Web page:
Kaapzicht also won international trophy for the Best Pinotage at the 2004 IWSC with its Kaapzicht Steytler Pinotage 2001.

The Steytler family has been cultivating vineyards and making wine on Kaapzicht since 1946, and these two international awards and history being made with the Vision 2001, came at a very appropriate time. Kaapzicht this year is celebrating their 20th anniversary since the very first wines were bottled on the estate under the Kaapzicht label in 1984. Up until then all the wines were sold in bulk to the wholesale wine producers.

The specific Pinotage vineyard which was the source for this and the winning Vision blend, was planted by Danie’s father, George Steytler, in 1970. It is planted to bush vines cultivated in Clovelly soil on the northeasterly slopes of the Bottelary Hills.


01 August 2004

Anthony Hamilton Russell Excites!

Hamilton Russell Vineyard’s reputation is built on their Burgundian style Pinot Noir and Chardonnays. For more than 20 years they’ve been recognised not only as South African icons but among the best anywhere.

But owner Anthony Hamilton Russell is also passionate about Pinotage which he releases under the Southern Right label and he will shortly announce a new Pinotage label – Ashbourne. Anthony attended our February Pinotage tasting in Cape Town and invited me to visit his cellars to taste some of his wines.

Anthony is surprising young for a major winery owner, always impeccably dressed and intense where Pinotage is concerned. “I believe so much in the potential of the variety”, he stated, “and I just wish people would put more effort into making Pinotage. It’s unique to our country and adds to the world of wine.” I mentioned WINE magazines flirtation with Shiraz. Anthony was definite that “Shiraz is not the answer for South Africa! Anyone trying to put Pinotage on the map is more innovative than those trying to rip-off Australian Shiraz.”

Hamilton Russell Vineyard’s cellar is set among his vineyards on a cliff high overlooking the town of Hermanus in Walker Bay. Part of is sunk under ground and the upper floor has doors under the eave at each end to let air circulate. Unfortunately the thatched roof was made at too low an angle and the huge supporting logs are forcing the walls apart. Underground the air is cool, the walls stained with fungus and it could be a centuries old cave in France.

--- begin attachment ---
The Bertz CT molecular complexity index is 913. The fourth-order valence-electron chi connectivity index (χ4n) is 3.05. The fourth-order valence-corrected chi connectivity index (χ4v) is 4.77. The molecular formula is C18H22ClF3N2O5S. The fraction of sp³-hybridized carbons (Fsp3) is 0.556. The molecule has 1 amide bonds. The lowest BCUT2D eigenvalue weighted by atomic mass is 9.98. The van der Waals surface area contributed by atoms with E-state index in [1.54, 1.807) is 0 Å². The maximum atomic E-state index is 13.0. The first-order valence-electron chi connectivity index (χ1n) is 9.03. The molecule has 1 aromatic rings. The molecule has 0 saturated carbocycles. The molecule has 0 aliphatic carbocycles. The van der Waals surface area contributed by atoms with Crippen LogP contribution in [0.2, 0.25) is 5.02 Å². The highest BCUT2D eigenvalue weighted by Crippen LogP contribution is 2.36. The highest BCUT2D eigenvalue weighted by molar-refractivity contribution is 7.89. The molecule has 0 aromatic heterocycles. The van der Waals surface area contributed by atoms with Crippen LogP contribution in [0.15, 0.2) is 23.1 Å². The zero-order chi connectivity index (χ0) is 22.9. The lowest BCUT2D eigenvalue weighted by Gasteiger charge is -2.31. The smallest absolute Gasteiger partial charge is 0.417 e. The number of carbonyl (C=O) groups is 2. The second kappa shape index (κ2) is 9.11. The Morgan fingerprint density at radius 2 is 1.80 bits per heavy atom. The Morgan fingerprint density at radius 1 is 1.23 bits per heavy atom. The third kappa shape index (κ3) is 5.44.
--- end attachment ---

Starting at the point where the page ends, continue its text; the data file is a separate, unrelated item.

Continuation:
In 1998 Southern Right purchased a 113 hectare farm in Walker Bay. Anthony is convinced that Pinotage needs a cool climate for slow ripening to encourage fruit complexity and tannins, and performs best on clay soils. He has identified areas of stony clay-rich Bokkeveld shale soils on the farm to plant his Pinotage vineyards. He also sources grapes from four nearby vineyards previously planted as joint ventures with the farmers.

Southern Right’s first Pinotage was the 1995 vintage. Just 162 cases were made, and the aim is to increase production to an eventual target of 10,000 cases. 2003 vintage saw 6450 cases.

Southern Right 1995 13.18% Pinot Noir nose, deep black core, browning. Light
bodied, touch of kelp and iodine. The fruit for this wine came from Beaumont and
it was aged in new Alliers oak.

Southern Right 1997 12.42%
A musty brettanomyces nose which cleared leaving a soft and attractive wine, backed with sweet fruit, light bodied and elegant.

Southern Right 2002 14.34%
Bright red colour, warm coconut nose, soft bodied with light red-currant flavours.
Beautifully balanced. This has a WO Western Cape as some of the grapes were
bought in.

Southern Right 2003 13.69%
Bright clear ruby colour, soft full nose, surprisingly light, enjoyably easy drinking with a long lingering aftertaste and a backbone of tannins. WO Walker Bay, from Southern Right’s own and partner vineyards.

Ashbourne 2001 13.9% barrel sample
This comes the Bastenburg block. It’s a single vineyard Pinotage. It's not been racked and has a funky nose, high acids and flavours of cherry and a hint of iron, medium aftertaste, dried berries and tannins and a dry finish.

Anthony says his intention is to make a “quirky individual wine that some will like, but others won’t. It’s not enough to be pleasing; you have to have excite someone. Controversial wines do this”. Anthony is considering blending in a tiny – less than 2% - of Roobernet, a very new grape variety developed in South Africa by crossing the historic red-juiced Pontac and Cabernet Sauvignon.

Bastenburg 2003 tank sample, not yet filtered
Exuberant purple red, immensely enjoyable quaffable wine with rich berry fruits, spicy rounded and soft, fruit tannins on the end. Anthony is looking for some “more complexity and refinement.” He doesn’t want it to go “overripe with excessive alcohol and wood.”

Anthony says Pinotage has all the quantities to make a world class wine, and world class wines are the only ones he’s interested in making.